[Read more: "Sustainable Seafood Catching on With More Shoppers"]

At Lakewood, Colo.-based Natural Grocers by Vitamin Cottage, which boasts “a well-curated seafood category with very high standards to match the increased demand” related to alternative lifestyles such as pescatarianism and even “seaganism” — a regime in which people follow a vegan diet but include sustainably sourced seafood for healthy extra protein — PR Manager Katie Macarelli notes that the focus is on “making cooking with sustainably sourced seafood fun, easy and affordable! Each month, Natural Grocers publishes a Health Hotline. This is a fun, engaging resource for our customers — available in print or online — that includes seasonal recipes, consumer education, and in-store promotions and discounts.” 

Macarelli also cites the grocer’s “amazing” social media team members, who “really bring our monthly promotions to life,” as well as “old-school” recipe cards offered at Natural Grocers stores across the country. “You can walk in, browse our recipe display for inspiration, pick up the recipe card and shop for all the ingredients right there,” she says, adding that shoppers “can feel good about where [their] food came from.”

The retailer additionally provides free nutritional health coaching and in-store recipe demonstrations at its stores, as well as many more recipes on its website that incorporate seafood — “63, to be exact,” according to Macarelli.

Natural Grocers also touts its status as “the only specialty retailer with our size of footprint dedicated to delivering 100% humanely raised and sustainably sourced fish and seafood,” as Macarelli notes. “When we choose products and practices as an industry that support renewal, we create a future that is sustainable. By providing these products with transparent labeling and consumer education, we empower our consumers to vote with their wallets, which continues to support regeneration.”

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selling seafood
Plant-based seafood options like the OmniSeafood Crab Cake are increasingly available at U.S. grocery stores across the country.

Frozen, Shelf-Stable and Plant-Based Innovation

Seafood suppliers have also been working to maintain seafood sales. For instance, Bristol Bay Sockeye Salmon, the wild-caught brand of the Bristol Bay Regional Seafood Development Association, in Anchorage, Alaska, has come up with three inventive cooking-salmon-at-home campaigns, according to Marketing Director Lilani Dunn: “Fast Wild Easy, which uses five or fewer ingredients that can be found in your kitchen already; HealthFULL recipes that pair already nutritionally rich salmon with accompanying sides; and our well-performing and popular Salmon Cooking Guide that speaks to the variety of ways to prep salmon and includes pro tips from various culinary experts from around the country.” Bristol Bay Sockeye Salmon is available frozen and canned.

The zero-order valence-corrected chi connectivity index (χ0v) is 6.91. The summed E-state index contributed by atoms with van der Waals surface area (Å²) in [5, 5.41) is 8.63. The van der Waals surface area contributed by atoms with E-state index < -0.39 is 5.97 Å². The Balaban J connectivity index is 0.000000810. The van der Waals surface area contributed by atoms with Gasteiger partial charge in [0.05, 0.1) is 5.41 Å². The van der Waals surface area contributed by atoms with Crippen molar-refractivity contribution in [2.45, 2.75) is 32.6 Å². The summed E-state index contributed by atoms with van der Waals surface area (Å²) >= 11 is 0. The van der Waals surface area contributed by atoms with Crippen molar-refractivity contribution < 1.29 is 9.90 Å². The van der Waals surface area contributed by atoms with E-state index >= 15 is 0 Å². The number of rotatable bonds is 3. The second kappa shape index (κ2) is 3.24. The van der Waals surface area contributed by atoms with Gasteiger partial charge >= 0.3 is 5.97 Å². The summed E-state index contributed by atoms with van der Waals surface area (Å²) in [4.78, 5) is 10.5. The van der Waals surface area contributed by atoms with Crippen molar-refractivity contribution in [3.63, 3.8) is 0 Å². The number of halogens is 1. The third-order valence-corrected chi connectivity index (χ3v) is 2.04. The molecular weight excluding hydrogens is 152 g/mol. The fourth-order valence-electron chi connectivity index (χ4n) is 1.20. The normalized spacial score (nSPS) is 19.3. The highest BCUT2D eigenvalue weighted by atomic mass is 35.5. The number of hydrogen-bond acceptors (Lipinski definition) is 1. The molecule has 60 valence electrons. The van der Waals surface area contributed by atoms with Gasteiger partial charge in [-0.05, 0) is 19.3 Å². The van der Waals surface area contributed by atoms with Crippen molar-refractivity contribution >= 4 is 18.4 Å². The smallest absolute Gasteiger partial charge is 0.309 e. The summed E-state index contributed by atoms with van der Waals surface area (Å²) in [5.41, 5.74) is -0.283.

“The best way to retain these new home cooks is to inspire them with the variety of recipes that they can make with seafood,” advises Jeremy Zavoral, brand marketing director at San Diego-based Bumble Bee Seafoods, whose products encompass shelf-stable and frozen items. “Everyone knows that Bumble Bee Solid White Albacore tuna makes a great tuna sandwich, but have you tried using it as a flatbread topping, mixing it into a ceviche or including it in a Mediterranean hummus dip?”

As for non-cooks, “We know that 60% of tuna consumption occurs at lunch and that younger consumers are more likely to purchase ready-to-eat meals that are convenient and healthy,” he notes. “That is why we are creating new product options designed for on-the-go meals like our Bumble Bee Protein on the Run kits, the first gourmet tuna snack experience on the market. Each convenient kit comes in one of three delicious flavors — Zesty Lemon, Black Pepper or Mild Jalapeno — and features buttery, savory artisanal crackers and a rich, smooth caramel treat to finish.”

Adds Zavoral: “Later this fall, we will also be launching a new line of Bumble Bee Quick Catch Tuna Bowls featuring wild-caught, dolphin-safe, high-quality tuna for a convenient mini-meal that can be eaten hot or cold.”

Bumble Bee’s innovation also extends to its packaging. In keeping with the company’s commitment to sustainability, Zavoral notes that “earlier this year, we announced an industry-first shift from shrink wrap to paperboard cartons on our multipack can products. This is significant because it will eliminate an estimated 23 million pieces of plastic waste annually, and it also moves our company to 98% readily recyclable packaging within our total product line. The paperboard is made from 100% recycled material, with a minimum of 35% post-consumer content, and is certified by the Forest Stewardship Council. That means that the multipack can product packaging is fully recyclable in home recycling systems, both the box exterior and the cans inside. Consumer testing also revealed appreciation for the modern and unique package design, easier-to-read label and option to easily stack the box on a home pantry shelf.”